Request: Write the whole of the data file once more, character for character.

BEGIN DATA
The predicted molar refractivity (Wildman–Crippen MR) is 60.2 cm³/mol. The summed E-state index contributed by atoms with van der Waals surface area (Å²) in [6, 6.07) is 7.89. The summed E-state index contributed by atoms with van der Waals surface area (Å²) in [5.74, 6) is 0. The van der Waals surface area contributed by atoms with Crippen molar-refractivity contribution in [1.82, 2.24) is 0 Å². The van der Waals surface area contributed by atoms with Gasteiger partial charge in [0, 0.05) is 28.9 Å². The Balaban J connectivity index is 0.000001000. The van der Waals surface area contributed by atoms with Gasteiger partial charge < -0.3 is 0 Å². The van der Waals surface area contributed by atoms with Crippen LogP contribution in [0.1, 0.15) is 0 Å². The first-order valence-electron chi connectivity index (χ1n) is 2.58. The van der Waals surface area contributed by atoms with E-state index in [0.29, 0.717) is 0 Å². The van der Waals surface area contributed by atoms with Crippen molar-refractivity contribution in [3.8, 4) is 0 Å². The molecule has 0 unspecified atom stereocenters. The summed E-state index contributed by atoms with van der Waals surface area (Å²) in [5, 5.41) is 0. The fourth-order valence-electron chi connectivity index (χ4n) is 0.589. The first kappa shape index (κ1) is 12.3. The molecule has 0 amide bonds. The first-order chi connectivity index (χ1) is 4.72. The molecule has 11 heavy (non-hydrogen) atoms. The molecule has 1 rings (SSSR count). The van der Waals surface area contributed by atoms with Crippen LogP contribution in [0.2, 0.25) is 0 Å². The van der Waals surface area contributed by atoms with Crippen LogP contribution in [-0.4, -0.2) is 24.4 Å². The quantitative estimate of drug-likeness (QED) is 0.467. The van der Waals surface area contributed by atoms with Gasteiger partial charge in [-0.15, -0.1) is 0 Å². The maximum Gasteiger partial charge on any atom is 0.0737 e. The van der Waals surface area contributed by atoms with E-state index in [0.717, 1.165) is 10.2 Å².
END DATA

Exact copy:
The predicted molar refractivity (Wildman–Crippen MR) is 60.2 cm³/mol. The summed E-state index contributed by atoms with van der Waals surface area (Å²) in [6, 6.07) is 7.89. The summed E-state index contributed by atoms with van der Waals surface area (Å²) in [5.74, 6) is 0. The van der Waals surface area contributed by atoms with Crippen molar-refractivity contribution in [1.82, 2.24) is 0 Å². The van der Waals surface area contributed by atoms with Gasteiger partial charge in [0, 0.05) is 28.9 Å². The Balaban J connectivity index is 0.000001000. The van der Waals surface area contributed by atoms with Gasteiger partial charge < -0.3 is 0 Å². The van der Waals surface area contributed by atoms with Crippen LogP contribution in [0.1, 0.15) is 0 Å². The first-order valence-electron chi connectivity index (χ1n) is 2.58. The van der Waals surface area contributed by atoms with E-state index in [0.29, 0.717) is 0 Å². The van der Waals surface area contributed by atoms with Crippen molar-refractivity contribution in [3.8, 4) is 0 Å². The molecule has 0 unspecified atom stereocenters. The summed E-state index contributed by atoms with van der Waals surface area (Å²) in [5, 5.41) is 0. The fourth-order valence-electron chi connectivity index (χ4n) is 0.589. The first kappa shape index (κ1) is 12.3. The molecule has 0 amide bonds. The first-order chi connectivity index (χ1) is 4.72. The molecule has 11 heavy (non-hydrogen) atoms. The molecule has 1 rings (SSSR count). The van der Waals surface area contributed by atoms with Crippen LogP contribution in [0.2, 0.25) is 0 Å². The van der Waals surface area contributed by atoms with Crippen LogP contribution in [-0.4, -0.2) is 24.4 Å². The quantitative estimate of drug-likeness (QED) is 0.467. The van der Waals surface area contributed by atoms with Gasteiger partial charge in [-0.15, -0.1) is 0 Å². The maximum Gasteiger partial charge on any atom is 0.0737 e. The van der Waals surface area contributed by atoms with E-state index in [0.717, 1.165) is 10.2 Å².